I have been wanting to distress a piece of furniture for awhile now. We have several pieces in our home that we purchased already distressed but the process always intimidated me. After getting this gorgeous dresser from Ashley’s folks I decided to give it a try. Oh, did I mention that this dresser actually belonged to Ashley’s Grandma? No pressure to not screw it up!
I wanted to get this project done rather quickly but I also wanted to make sure I did a good job. I started out by doing a real light sanding over the entire dresser. I followed this up with a coat of my favorite primer: Zinsser Water based
After the primer dried, I again went over the entire dresser with some 220 grit sandpaper. Not a huge sanding but enough to knock down any bumps and runs in the paint. After the priming process I covered the dresser in a black paint that I had lying around the garage. The point of these layers is to allow different colors to shine through at the end when I start to really sand it down and distress it.
After the black paint was dry, the real fun began. I was a bit nervous to begin the blue color because I didn’t know how it would go over the black. I could see me doing 4 coats before I finally got the color I wanted. I started out using a foam roller but quickly realized that it wasn’t getting the coverage I wanted. I wanted brush strokes that the glaze could adhere to and enhance. A foam roller’s finish is just too smooth for that look.
The paint I used for the blue is Behr Premium Plus in Interior Flat. I think it might easily be my favorite paint. It went over the black easily and with only two coats! I am currently working on another project using a different style of paint and after 3 coats, my black is still showing through!
After two coats of the blue, the real fun was to begin. This was also the moment of truth. I could easily screw up the last week’s worth of painting with a quick rub of my sanding block in the wrong spot! I ran upstairs to check out the other pieces of distressed furniture we purchased and it looked like they just sanded randomly but in spots that would be susceptible to wear and tear. So that is what I did too.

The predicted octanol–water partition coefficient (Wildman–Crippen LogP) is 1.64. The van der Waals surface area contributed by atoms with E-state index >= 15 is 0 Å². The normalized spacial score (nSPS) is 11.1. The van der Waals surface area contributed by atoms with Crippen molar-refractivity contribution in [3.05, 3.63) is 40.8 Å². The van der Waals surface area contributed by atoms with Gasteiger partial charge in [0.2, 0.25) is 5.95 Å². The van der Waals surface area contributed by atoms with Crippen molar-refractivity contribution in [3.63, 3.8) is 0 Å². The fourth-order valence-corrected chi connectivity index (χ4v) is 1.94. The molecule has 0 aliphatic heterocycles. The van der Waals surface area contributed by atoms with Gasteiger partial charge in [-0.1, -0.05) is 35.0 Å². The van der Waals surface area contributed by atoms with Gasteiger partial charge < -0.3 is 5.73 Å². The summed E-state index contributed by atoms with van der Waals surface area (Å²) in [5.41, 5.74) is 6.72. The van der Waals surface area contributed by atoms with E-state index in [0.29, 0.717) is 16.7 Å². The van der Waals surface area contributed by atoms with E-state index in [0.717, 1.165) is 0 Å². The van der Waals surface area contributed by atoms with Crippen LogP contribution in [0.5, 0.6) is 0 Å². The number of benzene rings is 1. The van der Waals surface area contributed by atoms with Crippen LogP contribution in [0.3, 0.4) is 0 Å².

I began by sanding down edges and then did a few strategic spots on the top, front, and sides. After awhile, my nerves settled down and I really began to have fun with it. After the sanding was completed, I brushed the entire dresser down with some glaze I had left over from a Rustoleum Cabinet Transformation kit that I had. A quick wipe down with some cheese cloth to take off the extra glaze and I was done!
Ashley and I originally were going to replace all of the original hardware with new pieces but because of the varying hole pattern on each drawer and some custom “key” holes, we decided to just repaint the old hardware with some Rustoleum aged bronze spray paint.
After everything was painted and dry, we brought the dresser upstairs (with the help of a great neighbor) and staged it into the new nursery (which is also going to be a project post soon).
The finished product looks amazing, especially in the nursery, and I think I have found a new DIY love. Distressing furniture is fast, easy, and really hard to screw up which makes it perfect for me! I am not the best painter.
Here is a full visual recap of the process.
Project featured below!